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So, the new iPhone 14 is the most repairable smartphone since the iPhone 7, according to the experts over at iFixit. This makes sense, since not only has Apple been working to make it easier for owners to repair their devices, but it also helps Apple technicians when they are repairing iPhones.
What's strange is that the iPhone 14 Pro and Pro Max lines aren't as easy to repair. Perhaps Apple has decided it prudent to test the new design for durability before rolling it out across the board.
There are two things that you need to be able to carry out successful repairs: Know-how and the right tools.
And iFixit has both.
For know-how, visit the company's extensive repair guides. Simply the best information available, and all free.
But what about tools?
Let's take a look at some of the tools I use. Not all of these are specific to the iPhone, but these are the things that I use the most when diagnosing or repairing faulty gadgets.
Review: iPhone 14 Pro wins with substance over sizzle this year
My toolkit of choice for a number of years now is the iFixit Pro Tech Toolkit. Pretty much everything I need, all stored in one place and in a convenient carry case. I've owned -- and have been using -- my set for many years, and it's still going strong.
If I had to describe the new iFixit Pro Tech Toolkit in one word, it would be "perfect."
Here's a detailed listing of all the bits in the driver kit:
USB power testers have become a staple of my testing equipment. A good tester can test if USB ports are outputting the right amount of power, check the power draw of devices, measure how much capacity a battery has, check what loads USB-C cables can carry, and much more.
This is one of the easier to use USB testers out there. It comes with quite good instructions, and there aren't too many buttons and controls to get all confusing.
In addition to the display this tool can save data to a PC logger, which means that you can carry out longer tests.
This one tool does so much that it's indispensable!
Also: This USB-C tester will tell you if your Apple chargers are genuine
My eyes aren't what they used to be. Well, to be honest, my eyes were never that good, but I managed. Since I was finding tasks involving small things to be a bit problematic, it was time to do something about it.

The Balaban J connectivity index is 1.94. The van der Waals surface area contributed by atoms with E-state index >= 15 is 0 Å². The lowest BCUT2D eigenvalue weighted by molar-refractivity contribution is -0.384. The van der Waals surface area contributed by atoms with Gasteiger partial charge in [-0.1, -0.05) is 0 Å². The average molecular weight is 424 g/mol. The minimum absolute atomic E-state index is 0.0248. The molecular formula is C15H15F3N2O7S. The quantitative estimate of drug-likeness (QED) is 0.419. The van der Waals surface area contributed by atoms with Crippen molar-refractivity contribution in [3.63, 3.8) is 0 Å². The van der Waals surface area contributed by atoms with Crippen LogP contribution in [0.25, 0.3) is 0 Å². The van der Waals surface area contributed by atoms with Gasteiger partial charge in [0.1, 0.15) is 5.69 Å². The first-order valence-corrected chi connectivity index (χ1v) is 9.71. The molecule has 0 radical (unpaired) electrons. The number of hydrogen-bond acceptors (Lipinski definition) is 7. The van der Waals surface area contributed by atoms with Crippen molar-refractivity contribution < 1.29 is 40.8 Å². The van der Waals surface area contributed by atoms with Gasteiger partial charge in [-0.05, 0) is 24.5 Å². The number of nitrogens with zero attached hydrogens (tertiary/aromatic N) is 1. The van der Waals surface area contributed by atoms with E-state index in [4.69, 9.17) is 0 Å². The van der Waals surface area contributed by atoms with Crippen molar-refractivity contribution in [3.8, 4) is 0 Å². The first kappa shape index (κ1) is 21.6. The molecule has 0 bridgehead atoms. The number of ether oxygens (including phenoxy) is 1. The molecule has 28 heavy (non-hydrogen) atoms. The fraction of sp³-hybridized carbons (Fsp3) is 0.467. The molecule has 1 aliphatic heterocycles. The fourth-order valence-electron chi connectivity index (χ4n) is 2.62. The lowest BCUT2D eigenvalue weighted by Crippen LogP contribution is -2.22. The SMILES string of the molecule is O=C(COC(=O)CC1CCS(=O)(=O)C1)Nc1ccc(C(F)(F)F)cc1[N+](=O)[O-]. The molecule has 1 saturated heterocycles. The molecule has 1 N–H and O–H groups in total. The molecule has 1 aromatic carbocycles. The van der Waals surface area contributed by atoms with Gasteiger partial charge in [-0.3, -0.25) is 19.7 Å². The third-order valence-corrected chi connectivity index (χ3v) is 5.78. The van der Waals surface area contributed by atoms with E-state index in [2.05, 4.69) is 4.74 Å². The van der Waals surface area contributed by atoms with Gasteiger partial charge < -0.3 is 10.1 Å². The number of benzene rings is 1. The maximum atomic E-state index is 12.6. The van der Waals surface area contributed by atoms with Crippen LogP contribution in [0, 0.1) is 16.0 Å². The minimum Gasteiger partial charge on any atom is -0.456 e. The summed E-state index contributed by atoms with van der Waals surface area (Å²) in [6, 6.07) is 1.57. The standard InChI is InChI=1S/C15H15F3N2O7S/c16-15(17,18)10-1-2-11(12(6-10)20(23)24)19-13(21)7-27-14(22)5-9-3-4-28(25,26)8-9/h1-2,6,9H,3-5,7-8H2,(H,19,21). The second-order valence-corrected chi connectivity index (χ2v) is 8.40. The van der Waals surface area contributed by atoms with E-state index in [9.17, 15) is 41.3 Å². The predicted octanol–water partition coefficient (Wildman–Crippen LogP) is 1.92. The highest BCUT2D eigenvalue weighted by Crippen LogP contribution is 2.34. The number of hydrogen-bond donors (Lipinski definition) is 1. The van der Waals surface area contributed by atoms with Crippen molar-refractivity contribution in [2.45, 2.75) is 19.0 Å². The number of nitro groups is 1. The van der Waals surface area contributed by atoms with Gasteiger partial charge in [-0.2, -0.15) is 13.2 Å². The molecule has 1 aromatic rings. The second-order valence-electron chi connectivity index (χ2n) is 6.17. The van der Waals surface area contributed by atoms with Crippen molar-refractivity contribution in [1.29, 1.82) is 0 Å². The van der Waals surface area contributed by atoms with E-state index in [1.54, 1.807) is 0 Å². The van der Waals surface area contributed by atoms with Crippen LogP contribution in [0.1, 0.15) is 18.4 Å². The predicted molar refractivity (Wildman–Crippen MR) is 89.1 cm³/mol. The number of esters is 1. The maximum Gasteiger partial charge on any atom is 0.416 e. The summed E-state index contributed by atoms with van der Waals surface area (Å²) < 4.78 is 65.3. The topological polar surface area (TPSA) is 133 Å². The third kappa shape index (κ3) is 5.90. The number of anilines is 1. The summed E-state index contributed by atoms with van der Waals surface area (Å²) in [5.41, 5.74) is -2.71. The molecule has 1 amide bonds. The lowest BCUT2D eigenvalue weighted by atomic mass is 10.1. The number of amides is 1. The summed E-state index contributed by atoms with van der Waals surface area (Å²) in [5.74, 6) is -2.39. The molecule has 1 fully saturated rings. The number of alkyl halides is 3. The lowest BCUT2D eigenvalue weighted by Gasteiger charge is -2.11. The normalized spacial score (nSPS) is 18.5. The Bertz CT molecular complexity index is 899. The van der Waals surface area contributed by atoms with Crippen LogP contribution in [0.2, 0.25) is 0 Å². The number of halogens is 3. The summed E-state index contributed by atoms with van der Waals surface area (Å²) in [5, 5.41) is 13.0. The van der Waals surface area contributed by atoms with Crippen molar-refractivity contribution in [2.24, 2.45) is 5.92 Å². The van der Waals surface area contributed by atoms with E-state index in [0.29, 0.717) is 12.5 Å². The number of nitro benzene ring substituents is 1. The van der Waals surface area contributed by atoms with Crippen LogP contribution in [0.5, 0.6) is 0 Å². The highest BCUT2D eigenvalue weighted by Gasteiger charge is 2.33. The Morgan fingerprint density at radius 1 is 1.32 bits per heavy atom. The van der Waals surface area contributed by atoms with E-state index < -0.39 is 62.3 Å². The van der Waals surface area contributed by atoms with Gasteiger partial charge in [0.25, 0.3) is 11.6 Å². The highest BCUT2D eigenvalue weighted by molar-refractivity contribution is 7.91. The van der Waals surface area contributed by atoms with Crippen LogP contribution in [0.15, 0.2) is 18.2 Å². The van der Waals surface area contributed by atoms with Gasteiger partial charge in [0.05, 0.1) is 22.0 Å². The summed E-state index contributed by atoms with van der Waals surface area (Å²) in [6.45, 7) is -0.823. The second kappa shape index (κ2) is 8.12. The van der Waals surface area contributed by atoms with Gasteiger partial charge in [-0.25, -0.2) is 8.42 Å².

Enter this cheap magnifier, which not only features magnification lenses, but also comes complete with LED lights.
I've used mine now for well over a year now, and I have no complaints. I really love the pan and tilt LEDs, as this allows me to get the light exactly on what I'm doing.
When the diagnostics are done, it's time to start repairing things. And while most components these days are disposable, it's nice when I come across something that's repairable.
Maybe it's a cable that's come loose, or a component that needs replacing.
This is when a soldering iron comes in super handy. I use a butane-powered iron because that gives me flexibility to repair things when away from a power supply.
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My favorite Android smartphone is the Ulefone Armor 9. It's rugged. It's chunky! It's tough. And it has a built-in FLIR Lepton thermal camera!
I used to think that thermal cameras were a cool toy for people with more money than sense. But having used one for a few years now, I'm finding it invaluable to have the "superpower" to be able to see in infrared.
Because when it comes to electrical repairs, excess heat means that there's something wrong, and this camera allows me to see this overloading directly.
I've been using the thermal camera in the Ulefone Armor 9 to spot bad connections and overheating components, and it's a great tool for spotting heat buildup in PCs. It's also great around the home for a myriad of things, from spotting heat escape points to finding airlocks in the heating system.